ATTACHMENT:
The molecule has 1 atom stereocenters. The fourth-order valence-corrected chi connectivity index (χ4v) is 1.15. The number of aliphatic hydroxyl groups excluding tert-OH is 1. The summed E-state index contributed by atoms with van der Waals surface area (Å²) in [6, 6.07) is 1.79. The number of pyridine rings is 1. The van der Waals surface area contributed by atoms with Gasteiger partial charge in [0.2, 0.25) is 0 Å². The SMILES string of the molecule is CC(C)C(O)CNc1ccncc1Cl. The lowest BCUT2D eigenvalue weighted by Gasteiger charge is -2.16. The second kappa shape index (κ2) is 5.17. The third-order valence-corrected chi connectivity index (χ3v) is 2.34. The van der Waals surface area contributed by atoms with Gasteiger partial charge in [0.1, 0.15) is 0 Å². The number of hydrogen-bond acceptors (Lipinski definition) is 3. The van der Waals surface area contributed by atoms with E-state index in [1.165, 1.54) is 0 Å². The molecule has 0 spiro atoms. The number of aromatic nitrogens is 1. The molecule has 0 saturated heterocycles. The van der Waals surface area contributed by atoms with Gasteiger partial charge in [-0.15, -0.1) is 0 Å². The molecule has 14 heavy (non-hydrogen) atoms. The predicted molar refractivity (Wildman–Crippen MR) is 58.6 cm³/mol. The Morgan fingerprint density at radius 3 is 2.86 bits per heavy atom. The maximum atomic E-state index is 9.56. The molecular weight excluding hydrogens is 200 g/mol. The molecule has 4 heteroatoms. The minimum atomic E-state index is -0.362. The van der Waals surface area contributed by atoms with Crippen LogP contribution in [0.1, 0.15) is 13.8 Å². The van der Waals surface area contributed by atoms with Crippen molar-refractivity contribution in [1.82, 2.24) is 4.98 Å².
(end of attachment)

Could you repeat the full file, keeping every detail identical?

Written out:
The molecule has 1 atom stereocenters. The fourth-order valence-corrected chi connectivity index (χ4v) is 1.15. The number of aliphatic hydroxyl groups excluding tert-OH is 1. The summed E-state index contributed by atoms with van der Waals surface area (Å²) in [6, 6.07) is 1.79. The number of pyridine rings is 1. The van der Waals surface area contributed by atoms with Gasteiger partial charge in [0.2, 0.25) is 0 Å². The SMILES string of the molecule is CC(C)C(O)CNc1ccncc1Cl. The lowest BCUT2D eigenvalue weighted by Gasteiger charge is -2.16. The second kappa shape index (κ2) is 5.17. The third-order valence-corrected chi connectivity index (χ3v) is 2.34. The van der Waals surface area contributed by atoms with Gasteiger partial charge in [0.1, 0.15) is 0 Å². The number of hydrogen-bond acceptors (Lipinski definition) is 3. The van der Waals surface area contributed by atoms with E-state index in [1.165, 1.54) is 0 Å². The molecule has 0 spiro atoms. The number of aromatic nitrogens is 1. The molecule has 0 saturated heterocycles. The van der Waals surface area contributed by atoms with Gasteiger partial charge in [-0.15, -0.1) is 0 Å². The molecule has 14 heavy (non-hydrogen) atoms. The predicted molar refractivity (Wildman–Crippen MR) is 58.6 cm³/mol. The Morgan fingerprint density at radius 3 is 2.86 bits per heavy atom. The maximum atomic E-state index is 9.56. The molecular weight excluding hydrogens is 200 g/mol. The molecule has 4 heteroatoms. The minimum atomic E-state index is -0.362. The van der Waals surface area contributed by atoms with Crippen LogP contribution in [0.1, 0.15) is 13.8 Å². The van der Waals surface area contributed by atoms with Crippen molar-refractivity contribution in [1.82, 2.24) is 4.98 Å².